NASA’s Cool, Tiny Space Helicopter Will Explore Mars

NASA put the first man on the moon, built an international space station, made the Hubble Space Telescope (which still gives us gorgeous shots of the universe), yadda yadda. Those are old news, right? But then, as I’ve recently been thinking about it, I realize the people at NASA just never seem to run out of surprises throughout the decades. They went surprisingly sustainable, announcing the launch of a recycled supply rocket. They went surprisingly cute, making their satellites capture pictures of more than a million penguins. They even have a (non-surprisingly) fantastic podcast.

Another one is coming from NASA in a tiny gift box. A four-pound autonomous space helicopter will be launched alongside their 2020 rover mission to Mars. And the experimental device is only the size of a softball!

Traveling at the speed of light, it’ll still take several minutes for any commands sent from Earth to reach the helicopter, so the flying rover will have to be at least partially autonomous as it provides scientists and other autonomous vehicles with the first long-term bird’s-eye view of the planet.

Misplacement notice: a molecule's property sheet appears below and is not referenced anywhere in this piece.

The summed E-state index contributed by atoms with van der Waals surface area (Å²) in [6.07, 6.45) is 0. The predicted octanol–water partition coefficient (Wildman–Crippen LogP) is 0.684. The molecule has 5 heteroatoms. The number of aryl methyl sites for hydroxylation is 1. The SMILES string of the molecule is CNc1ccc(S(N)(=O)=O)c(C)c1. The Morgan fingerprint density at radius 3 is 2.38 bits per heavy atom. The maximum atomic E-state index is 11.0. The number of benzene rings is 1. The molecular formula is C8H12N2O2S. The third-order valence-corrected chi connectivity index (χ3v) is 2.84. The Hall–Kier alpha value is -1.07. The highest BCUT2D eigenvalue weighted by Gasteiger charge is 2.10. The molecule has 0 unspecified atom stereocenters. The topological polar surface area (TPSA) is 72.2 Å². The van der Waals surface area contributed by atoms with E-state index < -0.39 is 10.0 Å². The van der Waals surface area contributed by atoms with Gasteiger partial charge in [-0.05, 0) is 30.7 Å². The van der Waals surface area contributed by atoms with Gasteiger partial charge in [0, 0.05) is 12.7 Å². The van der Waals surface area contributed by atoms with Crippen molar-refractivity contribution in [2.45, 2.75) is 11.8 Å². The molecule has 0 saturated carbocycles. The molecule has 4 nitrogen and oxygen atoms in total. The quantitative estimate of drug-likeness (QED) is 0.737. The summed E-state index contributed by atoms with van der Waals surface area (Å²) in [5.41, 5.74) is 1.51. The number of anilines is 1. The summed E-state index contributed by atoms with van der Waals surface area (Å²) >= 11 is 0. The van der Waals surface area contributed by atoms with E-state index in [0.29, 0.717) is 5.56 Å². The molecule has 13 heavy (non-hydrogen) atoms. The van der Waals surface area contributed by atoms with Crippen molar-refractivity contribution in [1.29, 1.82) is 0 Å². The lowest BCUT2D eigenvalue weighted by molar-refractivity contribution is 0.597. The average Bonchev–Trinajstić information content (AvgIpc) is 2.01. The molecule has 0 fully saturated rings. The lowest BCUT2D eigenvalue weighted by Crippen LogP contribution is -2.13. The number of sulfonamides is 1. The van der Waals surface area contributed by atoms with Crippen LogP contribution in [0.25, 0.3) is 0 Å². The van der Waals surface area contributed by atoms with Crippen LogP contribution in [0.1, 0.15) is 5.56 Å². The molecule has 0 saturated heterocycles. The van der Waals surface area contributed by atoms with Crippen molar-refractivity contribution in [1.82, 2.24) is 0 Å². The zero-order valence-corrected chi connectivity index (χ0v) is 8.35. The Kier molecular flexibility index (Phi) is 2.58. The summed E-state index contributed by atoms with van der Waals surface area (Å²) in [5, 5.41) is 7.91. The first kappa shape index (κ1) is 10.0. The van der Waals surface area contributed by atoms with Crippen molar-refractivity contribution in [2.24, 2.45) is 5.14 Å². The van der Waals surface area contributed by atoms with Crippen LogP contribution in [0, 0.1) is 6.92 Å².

NASA made the tiny space helicopter carry batteries and other hardware that were customized to be as light as possible. And aside from being incredibly light, the device also needs to have incredibly fast mechanisms or functions in order to survive the conditions in Mars.

[T]he Martian atmosphere is practically non-existent. The air pressure at the planet’s surface is lower than it is at a helicopter’s maximum altitude when flying above Earth. In order to take off, the tiny flying robot needs to spin it’s two blades ten times faster — 3,000 times per minute — than it would on Earth[.]

Once the new rover and its passenger — the tiny space helicopter — reach Mars in 2021, they will be scanning for signs of life, identifying hazards for future astronauts, and assisting other ground-based rovers in ongoing geology research.

By then, all of us should prepare for more Martian surprises in store. Again, care of NASA’s coolness.

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